They say a sure sign of a marriage in deep trouble is when one spouse hasn’t a clue there are any problems in the first place. Until it all boils over, of course. That’s kind of how it is for the restive citizens of Weld County — whose grievances against the state government are way off the radar for Colorado’s urban-suburban majority along the Front Range.

Weld — the overwhelmingly rural, oil-and-gas-producing, cattle-raising, meatpacking, wheat-growing workhorse and population hub of Colorado’s northeastern plains — is mighty unhappy these days. It seems to plenty of its residents that every time they turn around, either their livelihood or their lifestyle is under attack from the State Capitol in Denver. And the rest of the time, they’re being ignored altogether.

That’s certainly the perspective of activists who are seriously exploring the county’s secession from Colorado — and union with Wyoming just north across the Weld County line. As reported by the Gazette last week, more than 5,400 people have signed onto the upstart movement via its Facebook page titled, “Weld County, WY.” That’s WY as in Wyoming. It’s the second attempt by northeast Coloradans to go their own way; in 2013, an unsuccessful ballot measure had proposed creating a 51st U.S. state out of Weld and 10 other adjoining Colorado counties.

This latest effort raises various questions about the mechanics of such a move. Yet, the most pressing issue for the rest of Colorado isn’t the “how” part of it but the bigger-picture “why?” that underlies it. In that context, Weld County’s bid to head north should be taken as a wake-up call. Not only from Weld but from much of rural Colorado.

Although the approach was somewhat different in 2013, the motivation was pretty much the same. The new movement’s goals may seem kind of tentative — its Facebook page explainer reads, "Better to go to WY then create new state? Last resort? Pros and Cons? Happen quickly or take years?”— but the key concerns on which it all is premised are concrete.

Foremost among those concerns is the series of steps taken in the past few year by state lawmakers and regulators as well Democratic Gov. Jared Polis to smother new oil and gas exploration and development. It’s an industry that is a cornerstone of Colorado’s economy in general, but its most immediate benefits — high-paying jobs on drilling crews; small businesses thriving on the extra payroll; local government coffers reaping new revenues for schools, roads and other services — stand out most in rural Colorado. And nowhere more so than in oil-and-gas-booming Weld County.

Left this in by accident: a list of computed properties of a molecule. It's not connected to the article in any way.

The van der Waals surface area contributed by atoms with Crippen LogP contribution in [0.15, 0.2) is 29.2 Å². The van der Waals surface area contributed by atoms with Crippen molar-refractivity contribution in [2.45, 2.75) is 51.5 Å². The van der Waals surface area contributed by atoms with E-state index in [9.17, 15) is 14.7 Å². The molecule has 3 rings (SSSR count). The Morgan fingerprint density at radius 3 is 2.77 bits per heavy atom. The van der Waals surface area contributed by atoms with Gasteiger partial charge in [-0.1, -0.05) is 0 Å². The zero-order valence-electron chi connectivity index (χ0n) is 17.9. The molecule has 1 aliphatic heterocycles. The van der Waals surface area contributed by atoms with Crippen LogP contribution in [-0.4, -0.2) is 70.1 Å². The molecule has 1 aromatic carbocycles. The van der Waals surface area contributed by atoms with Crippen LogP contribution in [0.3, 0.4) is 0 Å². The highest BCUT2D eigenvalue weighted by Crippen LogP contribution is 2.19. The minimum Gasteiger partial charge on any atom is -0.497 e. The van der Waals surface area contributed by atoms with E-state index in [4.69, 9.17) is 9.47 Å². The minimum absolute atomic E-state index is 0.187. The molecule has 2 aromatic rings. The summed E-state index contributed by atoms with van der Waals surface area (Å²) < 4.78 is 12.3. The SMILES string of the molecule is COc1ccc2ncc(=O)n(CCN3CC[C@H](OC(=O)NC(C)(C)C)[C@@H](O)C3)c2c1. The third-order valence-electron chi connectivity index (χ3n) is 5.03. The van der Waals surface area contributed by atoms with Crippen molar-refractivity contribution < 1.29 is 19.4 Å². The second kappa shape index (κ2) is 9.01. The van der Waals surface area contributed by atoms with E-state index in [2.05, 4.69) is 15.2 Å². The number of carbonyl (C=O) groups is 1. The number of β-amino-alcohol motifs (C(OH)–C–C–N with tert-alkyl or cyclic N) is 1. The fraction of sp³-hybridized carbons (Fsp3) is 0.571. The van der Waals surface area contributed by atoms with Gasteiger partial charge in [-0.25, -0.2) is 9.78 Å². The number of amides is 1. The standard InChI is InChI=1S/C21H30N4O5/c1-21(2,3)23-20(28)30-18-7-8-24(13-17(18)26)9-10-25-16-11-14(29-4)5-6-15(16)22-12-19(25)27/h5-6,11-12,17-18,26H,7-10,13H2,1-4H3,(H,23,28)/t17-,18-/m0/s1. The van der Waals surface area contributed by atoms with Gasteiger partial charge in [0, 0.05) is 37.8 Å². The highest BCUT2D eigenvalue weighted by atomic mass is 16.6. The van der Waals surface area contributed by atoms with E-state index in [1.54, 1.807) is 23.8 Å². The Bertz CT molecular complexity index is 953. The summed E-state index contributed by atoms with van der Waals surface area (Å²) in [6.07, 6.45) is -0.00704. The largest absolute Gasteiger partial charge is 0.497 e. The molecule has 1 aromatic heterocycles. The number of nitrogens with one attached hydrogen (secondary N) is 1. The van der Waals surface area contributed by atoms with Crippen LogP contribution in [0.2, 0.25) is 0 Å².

There’s also the Polis administration’s awkward missteps in approaching another cornerstone economic sector, agriculture. Ranchers haven’t been happy about the governor’s affinity for meatless burgers. Farmers have been befuddled by some of the Boulder-born-and-raised governor’s ag appointments, who seem unlikely to know a hoe from a hoedown.

Statewide COVID-19 restrictions on business and other activities haven’t sat well with a lot of Weld County elected officials, who view the state’s mandates as poorly thought through, one size fits all, and just plain high handed.

And guns. Weld County elected officials avidly tout the right to keep and bear arms; Denver lawmakers are pushing for more control when the COVID-stalled legislative session resumes.

The list of specific concerns goes on — some of it, perhaps, attributable to the broader and growing political rift between mostly red-voting rural Colorado and increasingly blue metro areas on the north Front Range.

As Republican state Sen. Jerry Sonnenberg of Sterling, a farmer and rancher in neighboring Logan County, told The Gazette:

“The governor's boards and commissions don't appoint people from rural Colorado and there is absolutely no dialogue with those from the rural areas, and it's frustrating…I don't think this will ever go away until you have a governor that governs for all of the state of Colorado and not just Denver and Boulder.”

Or, as former Weld County Republican state Rep. Lori Saine of Firestone put it:

"The ruling majority in Denver has repeatedly passed legislation taking aim at our right to defend ourselves and our families, and legislation crippling the oil and gas industry, which provides good-paying jobs and heats and powers our homes … Why is anyone surprised that neighbors are asking neighbors the same questions they did in 2013? I believe some of these folks keenly feel that they didn't leave Colorado — Colorado left them."

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